Estimation of effect of breeding bulls and genetic parameters on early growth performance of calves at farm and field levels
Keywords:Breeding bulls, genetic parameters, growth traits, progeny, residual feed intake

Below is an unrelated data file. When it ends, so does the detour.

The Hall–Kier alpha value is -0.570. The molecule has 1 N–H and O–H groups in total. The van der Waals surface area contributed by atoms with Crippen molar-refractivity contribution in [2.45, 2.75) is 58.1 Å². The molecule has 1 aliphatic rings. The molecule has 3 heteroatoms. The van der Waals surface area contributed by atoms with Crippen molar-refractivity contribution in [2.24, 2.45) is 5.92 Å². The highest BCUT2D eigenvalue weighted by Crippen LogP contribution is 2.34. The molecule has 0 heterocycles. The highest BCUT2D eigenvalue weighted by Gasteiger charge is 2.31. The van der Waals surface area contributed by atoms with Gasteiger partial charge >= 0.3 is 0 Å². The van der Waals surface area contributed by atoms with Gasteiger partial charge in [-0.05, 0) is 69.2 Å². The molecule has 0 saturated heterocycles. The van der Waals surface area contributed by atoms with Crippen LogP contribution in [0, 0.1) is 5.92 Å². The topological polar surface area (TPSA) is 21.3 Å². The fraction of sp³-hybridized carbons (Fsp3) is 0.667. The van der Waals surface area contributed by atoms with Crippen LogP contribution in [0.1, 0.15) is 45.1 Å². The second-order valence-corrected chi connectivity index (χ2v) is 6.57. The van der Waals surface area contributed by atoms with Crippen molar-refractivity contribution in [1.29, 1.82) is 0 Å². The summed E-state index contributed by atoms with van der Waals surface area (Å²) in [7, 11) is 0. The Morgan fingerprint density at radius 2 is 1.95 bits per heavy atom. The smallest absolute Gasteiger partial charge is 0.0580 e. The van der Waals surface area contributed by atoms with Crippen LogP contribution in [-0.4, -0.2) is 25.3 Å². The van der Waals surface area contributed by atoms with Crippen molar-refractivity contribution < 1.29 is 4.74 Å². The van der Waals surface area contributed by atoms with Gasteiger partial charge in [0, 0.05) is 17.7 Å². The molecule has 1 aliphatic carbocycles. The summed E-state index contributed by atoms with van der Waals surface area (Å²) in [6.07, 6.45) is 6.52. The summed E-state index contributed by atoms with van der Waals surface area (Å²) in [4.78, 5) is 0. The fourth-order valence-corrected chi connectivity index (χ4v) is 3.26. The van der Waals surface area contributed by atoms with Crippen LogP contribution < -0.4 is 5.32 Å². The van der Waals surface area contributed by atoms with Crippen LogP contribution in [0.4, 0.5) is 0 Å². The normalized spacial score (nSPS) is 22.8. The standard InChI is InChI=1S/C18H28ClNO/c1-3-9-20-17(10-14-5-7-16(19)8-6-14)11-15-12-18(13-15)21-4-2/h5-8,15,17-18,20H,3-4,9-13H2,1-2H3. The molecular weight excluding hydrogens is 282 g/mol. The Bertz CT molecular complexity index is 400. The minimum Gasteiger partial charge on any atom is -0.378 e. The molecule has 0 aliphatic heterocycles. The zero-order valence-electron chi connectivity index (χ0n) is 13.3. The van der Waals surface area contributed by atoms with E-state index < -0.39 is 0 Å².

The present study was conducted using records on four breeding bulls maintained at the Artificial Insemination (AI) Center of Bangladesh Agricultural University (BAU), Mymensingh and on 154 of their progeny maintained at BAU Dairy Farm (112) and some villages (42 progeny) adjacent to BAU for estimating the effect of breeding bulls and genetic parameters on early growth performance of the progeny at farm and field levels. Genetic correlations between traits of bulls and their progeny were also estimated. Bull traits were metabolic body weight (MWT), feed intake (FI) and residual feed intake (RFI) where progeny traits were birth weight (BWT), final body weight (FWT) at 90 days of age and average daily gain (ADG). Mean BWT of progeny at farm and field level was 16.34±1.85 to 17.62±1.97 kg and 13.89±2.78 to 16.11±2.98 kg, respectively. The FWT at farm progeny was 48.9±2.87 to 55.67±2.14 kg whereas 43.43±2.50 to 52.22±3.34 kg for field progeny. The ADG at farm and field progeny was 0.36±0.03 to 0.43±0.01 and 0.32±0.03 to 0.42±0.03 kg, respectively. The BWT and FWT of farm progeny were significantly (p>0.05) higher than the progeny of field level. Breeding bulls had significant (p<0.05) effect on FWT and ADG for both of the farm and field progeny. Estimated heritability was found to be moderate in case of BWT (0.32±0.19), but low for FWT (0.26±0.18) and ADG (0.29±0.20) for pooled average. The genetic correlation between bulls MWT and BWT was high (rg=0.54±0.17), but low with FWT(rg=0.26±0.18) and ADG (rg=0.28±0.23). Moderate in daily FI of bulls was genetically correlated with BWT (0.45±0.22), FWT (0.38±0.24) and ADG (0.35±0.25) for their progeny, while low but favorable negative genetic correlation (rg=-0.13±0.17) was observed between ADG of progeny and RFI of bulls. The negative correlation for RFI with ADG suggested that selection might result in better success in improving herd production efficiency without compromising progeny growth performance.
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